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Cases involving the EU

WT/DS400 - European Communities - Measures Prohibiting the Importation and Marketing of Seal Products

Last update: 07/07/2014

  • Complaint by: Canada
  • Complaint against: EU
  • Third parties:
    Argentina - China - Colombia - Ecuador - Iceland - Japan - Mexico - Norway - Russian Federation - United States
Summary of case:

On 2 November 2009 Canada requested consultations with the EC in respect of Regulation (EC) No. 1007/2009 of the European Parliament and the Council on trade in seal products. The Regulation was adopted on 16 September 2009 and was published on 31 October 2009. It enters into force 20 days after publication. The Regulation prohibits the marketing of products derived from seals on the EU market, and is enforced on the border. It applies to seal products produced in the EU and imported products. It does not apply to transit through the EU. The marketing prohibition entered into force on 20 August 2010. On 10 August 2010 the Commission adopted regulation 737/2010, which lays down implementing measures, which also entered into force on 20 August 2010. Canada has alleged that these measures are inconsistent with Articles 2.1 and 2.2 of the TBT Agreement, Articles I.1, III.4 and X.1 of GATT 1994 and Article 4.2 of the Agreement on Agriculture.

Relevant WTO provision:

Article 2.1 and 2.2 of the TBT Agreement; Articles I:1, III:4 and XI:1 of the GATT 1994 and Article 4.2 of the Agriculture Agreement

Current situation:

Canada and Norway launched WTO dispute settlement proceedings against the EU’s Seal regime in 2009, with extended consultations and with a panel finally composed on 4 October 2012. Two oral hearings accessible to the public took place in February and April 2013. On 25 November 2013, the WTO circulated the final panel report to all Members. Canada and Norway appealed the report on 24 January. An oral hearing open to the public took place on 17-19 March 2014 and the Appellate Body issued its final ruling on 22 May 2014. The Panel and Appellate Body rejected the claims of Canada and Norway against the ban itself. The Panel and Appellate Body accepted that the ban pursues a legitimate objective (public moral concerns on seal welfare) and is not more trade restrictive than necessary. However, the Appellate Body found that there was a de facto violation of the most-favoured nation treatment obligation (Article I GATT) because seal products from Greenland were treated more favourably than seal products from Canada through the exception for products derived from Inuit hunts. It found that this difference in treatment could in principle be justified under the exception of GATT (Article XX) for public morals but found that the EU had failed to design the legislation to prevent arbitrary discrimination and should have made more efforts to encourage Canadian Inuit to use the exception. The Panel also found that the discrimination resulting from the exception for hunts conducted in the framework of maritime resource management cannot be justified and thus violates Article 2.1 TBT Agreement as well as Article III:4 GATT ( without being justified under Article XX GATT). In reverse of the Panel’s findings, the Appellate Body rejected the characterisation of the regime as a technical regulation and therefore found moot and without legal effect all findings under the TBT Agreement.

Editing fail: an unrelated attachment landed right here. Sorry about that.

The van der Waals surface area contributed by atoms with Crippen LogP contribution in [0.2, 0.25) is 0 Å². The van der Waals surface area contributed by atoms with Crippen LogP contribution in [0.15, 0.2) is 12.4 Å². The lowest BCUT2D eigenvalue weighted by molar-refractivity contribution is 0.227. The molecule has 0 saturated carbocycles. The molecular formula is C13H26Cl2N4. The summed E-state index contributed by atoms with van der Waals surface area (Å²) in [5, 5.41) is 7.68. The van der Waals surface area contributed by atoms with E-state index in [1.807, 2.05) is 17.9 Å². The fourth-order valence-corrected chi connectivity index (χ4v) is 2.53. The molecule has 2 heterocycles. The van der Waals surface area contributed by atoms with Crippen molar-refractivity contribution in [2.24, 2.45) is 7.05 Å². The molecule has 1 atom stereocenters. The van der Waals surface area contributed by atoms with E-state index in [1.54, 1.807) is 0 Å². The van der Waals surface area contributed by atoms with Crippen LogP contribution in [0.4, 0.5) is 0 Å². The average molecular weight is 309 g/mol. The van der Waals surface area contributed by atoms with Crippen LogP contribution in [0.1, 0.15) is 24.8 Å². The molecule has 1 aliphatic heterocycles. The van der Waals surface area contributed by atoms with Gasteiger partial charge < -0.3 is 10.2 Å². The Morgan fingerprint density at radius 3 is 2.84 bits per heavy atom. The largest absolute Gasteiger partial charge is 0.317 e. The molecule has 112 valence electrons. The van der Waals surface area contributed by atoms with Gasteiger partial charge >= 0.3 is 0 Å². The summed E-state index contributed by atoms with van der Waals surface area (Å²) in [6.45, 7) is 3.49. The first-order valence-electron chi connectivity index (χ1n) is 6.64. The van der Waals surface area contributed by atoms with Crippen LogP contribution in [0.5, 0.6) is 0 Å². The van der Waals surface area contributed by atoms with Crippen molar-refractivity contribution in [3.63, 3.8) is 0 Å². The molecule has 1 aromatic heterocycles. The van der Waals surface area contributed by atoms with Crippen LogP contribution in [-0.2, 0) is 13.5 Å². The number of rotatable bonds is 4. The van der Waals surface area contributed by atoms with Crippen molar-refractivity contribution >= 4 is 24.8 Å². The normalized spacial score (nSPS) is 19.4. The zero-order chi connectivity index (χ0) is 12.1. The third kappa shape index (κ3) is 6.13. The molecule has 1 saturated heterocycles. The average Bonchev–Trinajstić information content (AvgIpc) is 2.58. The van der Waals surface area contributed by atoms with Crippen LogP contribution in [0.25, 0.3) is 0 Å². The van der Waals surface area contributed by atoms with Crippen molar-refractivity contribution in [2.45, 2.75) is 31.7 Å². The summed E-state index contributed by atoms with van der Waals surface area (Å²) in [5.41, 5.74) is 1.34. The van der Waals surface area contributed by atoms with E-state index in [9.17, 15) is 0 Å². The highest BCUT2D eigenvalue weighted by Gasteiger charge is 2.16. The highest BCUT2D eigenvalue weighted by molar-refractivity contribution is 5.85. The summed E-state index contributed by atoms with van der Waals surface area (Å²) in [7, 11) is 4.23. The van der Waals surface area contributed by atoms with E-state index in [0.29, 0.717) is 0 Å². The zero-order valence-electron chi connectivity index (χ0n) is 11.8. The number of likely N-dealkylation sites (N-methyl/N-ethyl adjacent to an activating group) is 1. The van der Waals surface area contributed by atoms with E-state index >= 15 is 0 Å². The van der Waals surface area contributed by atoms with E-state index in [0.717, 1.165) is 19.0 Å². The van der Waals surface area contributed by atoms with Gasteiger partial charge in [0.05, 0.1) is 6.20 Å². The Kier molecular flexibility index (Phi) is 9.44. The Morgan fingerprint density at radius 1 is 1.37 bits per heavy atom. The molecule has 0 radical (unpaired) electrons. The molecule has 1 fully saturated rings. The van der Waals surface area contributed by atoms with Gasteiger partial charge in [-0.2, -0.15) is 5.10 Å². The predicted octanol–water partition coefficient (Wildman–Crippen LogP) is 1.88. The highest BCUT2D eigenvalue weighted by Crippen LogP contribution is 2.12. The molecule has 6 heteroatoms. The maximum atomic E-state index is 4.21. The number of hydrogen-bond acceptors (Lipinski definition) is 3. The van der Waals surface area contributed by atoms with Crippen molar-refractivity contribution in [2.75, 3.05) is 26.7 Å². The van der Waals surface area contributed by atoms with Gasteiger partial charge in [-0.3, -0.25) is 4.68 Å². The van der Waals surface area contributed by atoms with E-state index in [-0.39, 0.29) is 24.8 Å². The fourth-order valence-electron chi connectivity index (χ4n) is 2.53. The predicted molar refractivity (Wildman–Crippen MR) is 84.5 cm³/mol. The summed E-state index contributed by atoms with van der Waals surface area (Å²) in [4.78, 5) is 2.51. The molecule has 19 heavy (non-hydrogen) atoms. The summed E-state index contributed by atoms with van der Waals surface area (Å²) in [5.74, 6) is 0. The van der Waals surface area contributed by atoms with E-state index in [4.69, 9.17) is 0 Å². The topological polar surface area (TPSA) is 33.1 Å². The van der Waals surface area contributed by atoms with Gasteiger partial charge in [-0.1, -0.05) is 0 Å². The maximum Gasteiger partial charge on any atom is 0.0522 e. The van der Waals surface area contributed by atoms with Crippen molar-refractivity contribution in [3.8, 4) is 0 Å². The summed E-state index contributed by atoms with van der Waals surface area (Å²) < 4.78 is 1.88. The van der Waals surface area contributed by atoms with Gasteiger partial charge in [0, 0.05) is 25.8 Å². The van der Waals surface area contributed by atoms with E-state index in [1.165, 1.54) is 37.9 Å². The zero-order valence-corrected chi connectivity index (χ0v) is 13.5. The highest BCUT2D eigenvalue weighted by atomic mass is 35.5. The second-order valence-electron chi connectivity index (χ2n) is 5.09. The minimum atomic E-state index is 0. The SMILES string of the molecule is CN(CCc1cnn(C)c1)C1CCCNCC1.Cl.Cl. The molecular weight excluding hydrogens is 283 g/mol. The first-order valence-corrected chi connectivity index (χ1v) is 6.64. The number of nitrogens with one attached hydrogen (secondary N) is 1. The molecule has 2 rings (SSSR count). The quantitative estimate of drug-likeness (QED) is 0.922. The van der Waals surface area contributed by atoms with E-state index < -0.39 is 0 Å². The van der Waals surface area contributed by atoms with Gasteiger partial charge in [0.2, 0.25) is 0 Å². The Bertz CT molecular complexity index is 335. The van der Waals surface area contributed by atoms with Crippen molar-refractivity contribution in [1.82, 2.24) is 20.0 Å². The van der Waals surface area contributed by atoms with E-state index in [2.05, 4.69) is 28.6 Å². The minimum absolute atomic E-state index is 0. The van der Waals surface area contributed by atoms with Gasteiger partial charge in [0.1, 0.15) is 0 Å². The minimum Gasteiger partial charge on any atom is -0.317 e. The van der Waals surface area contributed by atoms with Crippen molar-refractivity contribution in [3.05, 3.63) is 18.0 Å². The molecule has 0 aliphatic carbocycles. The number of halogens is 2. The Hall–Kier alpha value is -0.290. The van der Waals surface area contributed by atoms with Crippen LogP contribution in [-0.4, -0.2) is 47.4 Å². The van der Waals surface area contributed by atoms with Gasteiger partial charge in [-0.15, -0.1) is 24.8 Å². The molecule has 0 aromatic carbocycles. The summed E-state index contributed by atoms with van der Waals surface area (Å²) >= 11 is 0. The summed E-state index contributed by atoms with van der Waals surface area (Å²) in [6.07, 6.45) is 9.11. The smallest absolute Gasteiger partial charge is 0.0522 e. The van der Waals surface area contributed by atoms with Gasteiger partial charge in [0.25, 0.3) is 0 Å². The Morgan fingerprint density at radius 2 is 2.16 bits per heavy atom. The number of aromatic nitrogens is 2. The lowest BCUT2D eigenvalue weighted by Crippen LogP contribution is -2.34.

Consultation:

Date of request: 02/11/2009

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